All this would enhance Germany’s economic performance and welfare and could help reduce the inequalities that have accumulated in recent years. But it would also have a significant positive impact on the eurozone economy. For while a rise in demand in Germany might not lead directly or immediately to a large rise in exports from southern Europe, the reforms the EU is advocating for Germany would facilitate a genuine and mutually beneficial rebalancing in the eurozone economy. Crucially, a rise in domestic demand in Germany should help to reduce upward pressure on the euro exchange rate, easing access to global markets for exporters in the periphery. To profit fully from this opportunity, there should be no easing of the drive to boost competitiveness through structural reforms.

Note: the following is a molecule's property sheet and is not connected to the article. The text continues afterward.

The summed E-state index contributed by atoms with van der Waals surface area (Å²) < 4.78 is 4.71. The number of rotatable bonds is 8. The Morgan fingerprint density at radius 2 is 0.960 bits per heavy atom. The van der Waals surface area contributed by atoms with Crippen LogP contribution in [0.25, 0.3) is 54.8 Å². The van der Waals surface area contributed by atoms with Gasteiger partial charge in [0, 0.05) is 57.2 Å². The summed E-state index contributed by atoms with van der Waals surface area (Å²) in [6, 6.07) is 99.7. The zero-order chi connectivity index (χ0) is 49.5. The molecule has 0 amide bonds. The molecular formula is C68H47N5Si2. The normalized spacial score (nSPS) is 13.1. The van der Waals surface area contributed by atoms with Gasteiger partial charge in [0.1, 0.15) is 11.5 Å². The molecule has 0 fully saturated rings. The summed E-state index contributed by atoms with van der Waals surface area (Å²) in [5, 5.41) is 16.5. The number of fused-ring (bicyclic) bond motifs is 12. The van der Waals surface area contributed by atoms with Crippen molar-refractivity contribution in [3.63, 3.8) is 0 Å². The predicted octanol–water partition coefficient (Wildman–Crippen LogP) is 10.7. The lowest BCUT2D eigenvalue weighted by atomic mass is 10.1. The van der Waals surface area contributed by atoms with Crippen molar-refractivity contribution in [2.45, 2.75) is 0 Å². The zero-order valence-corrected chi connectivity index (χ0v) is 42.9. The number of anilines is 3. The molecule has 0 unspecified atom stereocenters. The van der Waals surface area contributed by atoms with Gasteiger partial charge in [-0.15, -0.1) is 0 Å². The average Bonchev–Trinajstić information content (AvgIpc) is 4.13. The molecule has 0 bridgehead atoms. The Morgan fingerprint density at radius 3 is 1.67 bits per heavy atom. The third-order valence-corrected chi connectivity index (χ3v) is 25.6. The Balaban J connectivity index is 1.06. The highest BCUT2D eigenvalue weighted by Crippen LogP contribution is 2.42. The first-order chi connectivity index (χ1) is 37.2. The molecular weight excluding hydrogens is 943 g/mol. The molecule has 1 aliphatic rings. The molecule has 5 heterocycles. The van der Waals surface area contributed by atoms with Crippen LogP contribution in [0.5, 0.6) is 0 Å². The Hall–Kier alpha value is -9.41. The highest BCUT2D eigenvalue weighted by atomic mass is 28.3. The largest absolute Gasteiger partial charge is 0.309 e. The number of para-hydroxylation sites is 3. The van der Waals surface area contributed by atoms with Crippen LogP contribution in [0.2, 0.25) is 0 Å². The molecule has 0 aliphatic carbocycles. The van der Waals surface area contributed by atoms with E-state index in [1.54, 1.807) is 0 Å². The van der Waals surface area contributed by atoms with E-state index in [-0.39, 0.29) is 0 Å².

Because these important issues deserve further analysis, the European Commission will this week need to consider whether to launch an in-depth review of the German economy in the framework of the EU’s Macroeconomic Imbalances Procedure. Such a review would provide both European and German policymakers with a detailed picture of the economic challenges and opportunities facing the eurozone’s largest economy.
Of course, Germany is not the only country whose policies have spillover effects on the rest of the eurozone. As the two largest eurozone economies, Germany and France together hold the key to a return to growth and employment in Europe. If Germany can take steps to lift domestic demand and investment, while France embraces reforms to its labour market, business environment and pension system to support competitiveness, they will together do a great service to the entire eurozone – providing stronger growth, creating more jobs and reducing social tensions.
A version of this article appeared in German on 11 November 2013 in the Frankfurter Allgemeine Zeitung.